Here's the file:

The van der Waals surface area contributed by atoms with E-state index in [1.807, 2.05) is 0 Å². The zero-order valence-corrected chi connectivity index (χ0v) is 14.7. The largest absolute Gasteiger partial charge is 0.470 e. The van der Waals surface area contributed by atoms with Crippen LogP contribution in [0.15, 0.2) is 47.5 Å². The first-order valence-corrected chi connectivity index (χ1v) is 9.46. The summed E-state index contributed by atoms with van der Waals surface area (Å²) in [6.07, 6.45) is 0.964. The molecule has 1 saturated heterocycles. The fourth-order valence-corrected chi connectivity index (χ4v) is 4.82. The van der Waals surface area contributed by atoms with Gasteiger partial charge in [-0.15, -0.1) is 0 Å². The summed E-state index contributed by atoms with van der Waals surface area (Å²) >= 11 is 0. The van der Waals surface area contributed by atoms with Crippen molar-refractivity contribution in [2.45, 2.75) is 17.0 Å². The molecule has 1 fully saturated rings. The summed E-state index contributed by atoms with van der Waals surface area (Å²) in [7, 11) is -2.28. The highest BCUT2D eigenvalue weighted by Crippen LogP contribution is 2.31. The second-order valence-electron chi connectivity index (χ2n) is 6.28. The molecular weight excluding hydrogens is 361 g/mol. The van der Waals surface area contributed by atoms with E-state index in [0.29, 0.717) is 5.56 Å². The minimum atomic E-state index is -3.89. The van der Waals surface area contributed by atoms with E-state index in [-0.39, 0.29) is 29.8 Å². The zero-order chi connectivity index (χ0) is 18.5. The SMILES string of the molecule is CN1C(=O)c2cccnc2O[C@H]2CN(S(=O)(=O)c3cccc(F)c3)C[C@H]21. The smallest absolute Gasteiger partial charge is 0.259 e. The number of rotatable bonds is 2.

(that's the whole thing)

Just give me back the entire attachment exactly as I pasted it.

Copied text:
The van der Waals surface area contributed by atoms with E-state index in [1.807, 2.05) is 0 Å². The zero-order valence-corrected chi connectivity index (χ0v) is 14.7. The largest absolute Gasteiger partial charge is 0.470 e. The van der Waals surface area contributed by atoms with Crippen LogP contribution in [0.15, 0.2) is 47.5 Å². The first-order valence-corrected chi connectivity index (χ1v) is 9.46. The summed E-state index contributed by atoms with van der Waals surface area (Å²) in [6.07, 6.45) is 0.964. The molecule has 1 saturated heterocycles. The fourth-order valence-corrected chi connectivity index (χ4v) is 4.82. The van der Waals surface area contributed by atoms with Gasteiger partial charge in [-0.15, -0.1) is 0 Å². The summed E-state index contributed by atoms with van der Waals surface area (Å²) >= 11 is 0. The van der Waals surface area contributed by atoms with Crippen molar-refractivity contribution in [2.45, 2.75) is 17.0 Å². The molecule has 1 fully saturated rings. The summed E-state index contributed by atoms with van der Waals surface area (Å²) in [7, 11) is -2.28. The highest BCUT2D eigenvalue weighted by Crippen LogP contribution is 2.31. The second-order valence-electron chi connectivity index (χ2n) is 6.28. The molecular weight excluding hydrogens is 361 g/mol. The van der Waals surface area contributed by atoms with E-state index in [0.29, 0.717) is 5.56 Å². The minimum atomic E-state index is -3.89. The van der Waals surface area contributed by atoms with E-state index in [-0.39, 0.29) is 29.8 Å². The zero-order chi connectivity index (χ0) is 18.5. The SMILES string of the molecule is CN1C(=O)c2cccnc2O[C@H]2CN(S(=O)(=O)c3cccc(F)c3)C[C@H]21. The smallest absolute Gasteiger partial charge is 0.259 e. The number of rotatable bonds is 2.